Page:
+20,000 gold pieces for each league fixture the team won last season.
- +10,000 gold pieces for each league fixture the team played last season that ended in a draw.
League commissioners may, at their own discretion, place a cap of 1,300,000 gold pieces on the Re-Draft Budget available to teams so that no team starts the season with too obvious an advantage.
Once the Re-Draft Budget available has been worked out, the team can be re-drafted. A few key players will be able to return to the pitch for the new season, whilst others will find themselves unceremoniously dropped and replaced with eager rookies to keep costs down. Those players that are dropped usually have the good grace to disappear quietly, heading off to seek their fortune in the backwater leagues, to become sports pundits on the interview circuit, or to host Cabalvision shows about redecorating your hovel.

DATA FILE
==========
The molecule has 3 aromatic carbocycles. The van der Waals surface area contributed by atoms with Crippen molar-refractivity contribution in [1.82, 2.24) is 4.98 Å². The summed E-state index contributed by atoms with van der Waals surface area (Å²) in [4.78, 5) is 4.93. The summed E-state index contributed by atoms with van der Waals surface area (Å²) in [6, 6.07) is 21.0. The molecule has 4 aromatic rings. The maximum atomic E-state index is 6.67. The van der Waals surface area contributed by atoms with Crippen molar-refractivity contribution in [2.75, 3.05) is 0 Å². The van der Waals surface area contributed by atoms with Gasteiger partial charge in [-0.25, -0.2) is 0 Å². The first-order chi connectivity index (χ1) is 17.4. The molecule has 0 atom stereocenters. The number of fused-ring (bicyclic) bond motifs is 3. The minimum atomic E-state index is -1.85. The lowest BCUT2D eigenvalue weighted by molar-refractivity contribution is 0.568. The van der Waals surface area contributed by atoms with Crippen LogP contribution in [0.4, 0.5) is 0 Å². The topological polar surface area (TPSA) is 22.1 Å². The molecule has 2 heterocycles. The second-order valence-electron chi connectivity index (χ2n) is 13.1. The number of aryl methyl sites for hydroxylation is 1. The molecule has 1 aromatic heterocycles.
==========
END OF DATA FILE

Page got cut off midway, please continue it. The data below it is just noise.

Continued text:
To redraft your team, use a new Team Draft list and create a brand new version of your team using the Re-Draft Budget available, as described on page 99. The following rules apply:
- Assistant coaches and cheerleaders may be carried over from your previous Team Draft list at a cost 10,000 gold pieces each, or they may be let go.
- Apothecaries may be carried over from your previous Team Draft list at a cost 50,000 gold pieces each, or they may be let go.
- Team re-rolls may be carried over from your previous Team Draft list at the cost shown on your team roster, or they may be let go.
As well as hiring new players from your team roster, you can re-hire players from last season's Team Draft list. Players can be re-hired by paying their Current Value as shown on last season's Team Draft list, plus an agent's fee of 20,000 gold pieces for each previous season the player has taken part in. Simply copy the player's entire profile across from your old Team Draft list, including any Niggling Injuries, any characteristic reductions and any unspent Star Player points: